Patrick Makes Pitches at Texas Inaugural
for God, My Pillow Guy and $6 Million Man
January 17, 2023
The top two Texas leaders portrayed the Lone Star State in a utopian light at their third consecutive inauguration at the statehouse in Austin on Tuesday while confessing to several key exceptions that they plan to fix in the regular legislative session in 2023.
While Donald Trump was blasting evanagelical leaders as disloyal for refusing to endorse him in a third bid for president, Lieutenant Governor Dan Patrick turned the Texas inaugural ceremony into a tent revival after being showered with heavenly superlatives in introductory speeches at the outdoor event on the north grounds of the Capitol.
"We still love God in this state," Patrick shouted to the crowd. "Jesus is king."
Patrick was flanked by family and celebrities including actor Lee Majors, who starred in hit television shows like The Big Valley in the 1960s and the Six Million Dollar Man in the 1970s. Majors, who's 83, was married for six years to Texas native Farah Fawcett in the Seventies before they divorced and he eventually tied the knot with Playboy model Karen Velez before they divorced after six years. Patrick had Majors stand and wave to several hundred people from the stage at the inaugural today.
Patrick also used the event to plug My Pillow CEO Mike Lindell as a close friend and proud new Texas resident. Patrick and Lindell share a common bond as prominent Donald Trump supporters and confidants. Lindell gain famed when he spread discredited conspiracy theories about the 2020 election being stolen. Patrick, who serves as Trump's state campaign chairman, issued a glowing new endorsement for the former president in a third race for president in 2024 just days before the Texas inaugural that Abbott supporters envisioned as a stage to lay the framework for a possible White House run by the governor himself.
With Abbott on board or silent on Patrick priorities in the session's infant stages, the governor confirmed that he's all in on the lieutenant governor's plans for substantial tax relief for property owners and a measure that would give Texas parents the freedom to send their children to private schools and have the state foot the bill. Patrick - to the dismay of Republicans on the far right - wants to exempt rural areas from a voucher bill as a way to pick up support from GOP lawmakers in smaller towns who've steadfastly opposed private tuition subsidies with public funds.
Abbott said nothing, however, about signing off on a high-ranking Patrick priority that would eliminate tenure in public universities under the banner of banning critical race theory in Texas higher education. Patrick and his GOP allies in Austin discovered CRT in the closing months of 2020 and voted twice to prohibit it in public schools the following year. Patrick has offered no evidence to back up the claims of an infestation of critical race theory in Texas academia. His proposal would effectively punsh all professors for the sins of a few if there's any truth to the lieutenant governor's argument.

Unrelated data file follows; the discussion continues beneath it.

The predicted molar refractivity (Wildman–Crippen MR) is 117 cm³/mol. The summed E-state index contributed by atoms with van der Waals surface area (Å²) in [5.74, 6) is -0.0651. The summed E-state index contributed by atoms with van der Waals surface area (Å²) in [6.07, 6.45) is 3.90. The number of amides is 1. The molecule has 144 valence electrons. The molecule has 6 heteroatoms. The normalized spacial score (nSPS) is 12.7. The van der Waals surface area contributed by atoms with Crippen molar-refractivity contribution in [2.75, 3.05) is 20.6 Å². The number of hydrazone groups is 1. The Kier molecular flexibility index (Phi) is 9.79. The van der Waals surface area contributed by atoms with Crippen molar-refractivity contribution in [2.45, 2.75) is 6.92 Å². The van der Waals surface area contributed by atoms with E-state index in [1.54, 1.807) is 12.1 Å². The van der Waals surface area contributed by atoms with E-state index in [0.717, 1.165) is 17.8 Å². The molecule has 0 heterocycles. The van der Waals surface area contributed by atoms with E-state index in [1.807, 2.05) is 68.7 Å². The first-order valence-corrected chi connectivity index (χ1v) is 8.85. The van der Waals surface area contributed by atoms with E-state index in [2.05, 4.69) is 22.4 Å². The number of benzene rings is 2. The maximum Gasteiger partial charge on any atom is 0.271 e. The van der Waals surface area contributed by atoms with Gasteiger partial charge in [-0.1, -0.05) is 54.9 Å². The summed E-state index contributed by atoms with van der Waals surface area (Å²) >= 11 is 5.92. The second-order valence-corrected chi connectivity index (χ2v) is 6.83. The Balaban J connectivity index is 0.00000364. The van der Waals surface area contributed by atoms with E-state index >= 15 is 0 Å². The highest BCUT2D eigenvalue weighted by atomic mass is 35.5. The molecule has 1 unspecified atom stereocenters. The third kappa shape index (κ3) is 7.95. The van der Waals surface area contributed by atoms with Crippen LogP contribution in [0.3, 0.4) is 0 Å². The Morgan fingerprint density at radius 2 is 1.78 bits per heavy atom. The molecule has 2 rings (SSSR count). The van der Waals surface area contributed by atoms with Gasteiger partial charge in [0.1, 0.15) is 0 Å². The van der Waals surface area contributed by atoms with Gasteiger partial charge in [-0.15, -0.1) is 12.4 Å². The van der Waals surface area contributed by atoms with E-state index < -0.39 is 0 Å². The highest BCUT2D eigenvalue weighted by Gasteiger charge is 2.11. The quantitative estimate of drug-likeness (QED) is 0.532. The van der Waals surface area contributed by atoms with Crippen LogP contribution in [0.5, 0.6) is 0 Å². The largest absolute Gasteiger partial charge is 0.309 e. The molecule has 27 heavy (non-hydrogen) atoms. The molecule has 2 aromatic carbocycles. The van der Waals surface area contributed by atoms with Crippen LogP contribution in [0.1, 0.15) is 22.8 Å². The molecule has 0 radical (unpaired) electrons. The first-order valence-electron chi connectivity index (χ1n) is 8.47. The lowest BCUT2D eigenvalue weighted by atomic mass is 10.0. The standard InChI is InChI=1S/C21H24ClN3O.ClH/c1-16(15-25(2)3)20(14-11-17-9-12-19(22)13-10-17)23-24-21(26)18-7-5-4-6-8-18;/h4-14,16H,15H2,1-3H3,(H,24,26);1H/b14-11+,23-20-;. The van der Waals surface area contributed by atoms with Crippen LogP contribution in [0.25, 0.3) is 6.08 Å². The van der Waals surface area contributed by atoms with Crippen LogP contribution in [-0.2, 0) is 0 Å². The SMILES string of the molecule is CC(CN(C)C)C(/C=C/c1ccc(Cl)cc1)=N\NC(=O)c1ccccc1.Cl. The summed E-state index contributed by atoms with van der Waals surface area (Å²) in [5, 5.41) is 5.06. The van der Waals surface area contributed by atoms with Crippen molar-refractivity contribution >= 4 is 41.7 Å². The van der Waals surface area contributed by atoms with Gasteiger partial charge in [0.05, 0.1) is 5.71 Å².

Former Texas Senate Democrat Eddie Lucio Jr. depicted Patrick in angelic terms at the inaugural where he informed the audience how Patrick had put the words "In God We Trust" back on the Senate dais and in other places in the east wing as well. Lucio voted with the Republicans more than any other Senate Democrats before retiring without a re-election race in 2022. Lucio characterized Patrick as the best of five lieutenant governors who'd led the upper chamber while he'd been a member. Lucio had made similar comments about Senate presidents under whom he'd served before Patrick claimed the gavel initially in 2015.
"In God we have trusted indeed," Lucio exclaimed.
GOP State Senator Brandon Creighton of Conroe was equally exuberant about the lieutenant governor at the ceremony where he said Patrick had been the catalyst for "the exceptionalism" that's sparked an exodus of people from blue states like California and New York for the chance to live in Texas instead.
Patrick said he'd been honored by an Austin American-Statesman article that noted how he put his Christian faith above his political party. Patrick elaborated on how he ranks political party as his third guiding value behind God and Texas.
"We are a blessing," Patrick said in an apparent reference to the state that's he called home since moving here as a young adult. The lieutenant governor quipped that God had been on the verge of resting after creating the world before encountering the question of "what to do with all this oil and gas." That, Patrick added, explains why Texas has a projected budget surplus in the $34 billion range at the start of the session that convened one week ago.
But Patrick also argued that the record excess belongs to the taxpayers who can expect be duly reimbursed through the latest round of cuts in levies on property in a package that will feature a hike in the annual homestead exemption for school taxes to $70,000 from its current mark of $40,000.
more to come ...
There were a few key exceptions to the near-perfection rule like a power grid that's historically unreliable, a border crisis that $4 billion has failed to effect, a lack of parental freedom in education and an infestation of critical race theory at state universities.